[Senator Ralph Harding] I was on the House floor when that report [of Ezra Taft Benson's L.A. Speech] came in over the wires, the Associated Press and UPI. I was upset, and I stayed up there all night, taking that report and the information I had, and I wrote a speech criticizing Brother Benson for using his Church position to promote the [ultra-right] John Birch Society. Then I called Milan Smith, who was a staunch Republican and my stake president then. [Smith had been Benson's chief of staff during his eight years in the Department of Agriculture.] I told him I would appreciate it if he would come up to my office, that there was something that I needed to discuss with him. He did. I let him take the speech, and he went through it. He was crossing out things here and writing more there, and he toughened it up! He made it even tougher than I had. He, [former stake] President J. Willard Marriott and most of the leaders of the Church back here were very, very upset about Brother Benson's actions. Then I called President [Hugh B.] Brown. We didn't have faxes, so we sat right there in my office, with Milan Smith on an extension, and I read the speech to President Brown. After I finished he said, "Well, Brother Harding, can you stand the brickbats?" I said, "I think so, President Brown." But he said, "No, I mean can you really stand the brickbats?" I said, "I think so." He said, "You know this speech will probably defeat you." I said, "I realize there is a chance of that." He said, "Well, if you are willing to take that chance, and you are wide [sic] aware of the brickbats that are going to come your way, you can do the Church a real service by going ahead and delivering that speech." I said, "That's all I wanted to know, President Brown." So I gave it the next day. It broke loose, especially in Utah and Idaho!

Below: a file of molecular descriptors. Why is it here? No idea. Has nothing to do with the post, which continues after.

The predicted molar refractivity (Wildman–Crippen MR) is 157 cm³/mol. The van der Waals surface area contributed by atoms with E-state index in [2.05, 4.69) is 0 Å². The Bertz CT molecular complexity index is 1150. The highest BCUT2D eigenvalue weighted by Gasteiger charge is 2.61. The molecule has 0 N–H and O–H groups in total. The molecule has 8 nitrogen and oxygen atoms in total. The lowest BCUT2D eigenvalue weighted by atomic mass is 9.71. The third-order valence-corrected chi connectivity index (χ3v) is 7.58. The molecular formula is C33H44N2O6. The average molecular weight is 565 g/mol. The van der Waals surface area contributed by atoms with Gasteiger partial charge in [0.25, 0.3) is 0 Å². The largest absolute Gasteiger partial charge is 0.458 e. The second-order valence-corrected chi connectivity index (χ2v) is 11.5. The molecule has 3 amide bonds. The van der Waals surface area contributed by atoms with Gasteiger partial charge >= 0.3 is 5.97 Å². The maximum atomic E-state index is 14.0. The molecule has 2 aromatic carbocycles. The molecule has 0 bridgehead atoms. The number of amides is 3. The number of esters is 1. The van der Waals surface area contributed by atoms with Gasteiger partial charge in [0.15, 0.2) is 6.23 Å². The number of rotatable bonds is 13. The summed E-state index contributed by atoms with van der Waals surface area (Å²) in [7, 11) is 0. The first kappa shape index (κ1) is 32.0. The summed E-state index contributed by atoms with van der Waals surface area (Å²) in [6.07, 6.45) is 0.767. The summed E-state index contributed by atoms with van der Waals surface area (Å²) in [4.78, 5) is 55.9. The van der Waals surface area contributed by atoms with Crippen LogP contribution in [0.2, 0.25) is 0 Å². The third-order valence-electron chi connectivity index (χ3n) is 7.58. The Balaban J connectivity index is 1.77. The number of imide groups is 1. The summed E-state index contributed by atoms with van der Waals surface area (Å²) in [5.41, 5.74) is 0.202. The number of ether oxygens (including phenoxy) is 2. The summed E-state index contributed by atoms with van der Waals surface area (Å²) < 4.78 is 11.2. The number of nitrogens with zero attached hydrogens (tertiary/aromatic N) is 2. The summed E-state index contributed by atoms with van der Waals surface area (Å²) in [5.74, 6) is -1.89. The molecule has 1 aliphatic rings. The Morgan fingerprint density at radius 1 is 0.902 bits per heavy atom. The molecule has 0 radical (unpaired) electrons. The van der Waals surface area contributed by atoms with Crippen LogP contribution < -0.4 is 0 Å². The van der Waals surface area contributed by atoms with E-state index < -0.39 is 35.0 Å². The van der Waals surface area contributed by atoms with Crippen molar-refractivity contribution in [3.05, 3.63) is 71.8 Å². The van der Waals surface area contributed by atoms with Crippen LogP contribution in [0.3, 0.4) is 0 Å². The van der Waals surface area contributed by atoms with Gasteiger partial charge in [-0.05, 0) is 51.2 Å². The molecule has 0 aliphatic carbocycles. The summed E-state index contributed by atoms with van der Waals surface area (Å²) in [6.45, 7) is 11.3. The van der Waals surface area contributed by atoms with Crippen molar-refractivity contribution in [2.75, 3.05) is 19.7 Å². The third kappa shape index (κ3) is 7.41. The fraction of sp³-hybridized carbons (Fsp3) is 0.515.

[Source: Ralph R. Harding interview, October 24, 2000 as referenced in Gregory A. Prince and Wm. Robert Write, David O. McKay and the Rise of Modern Mormonism. Salt Lake City: University of Utah Press (2005)]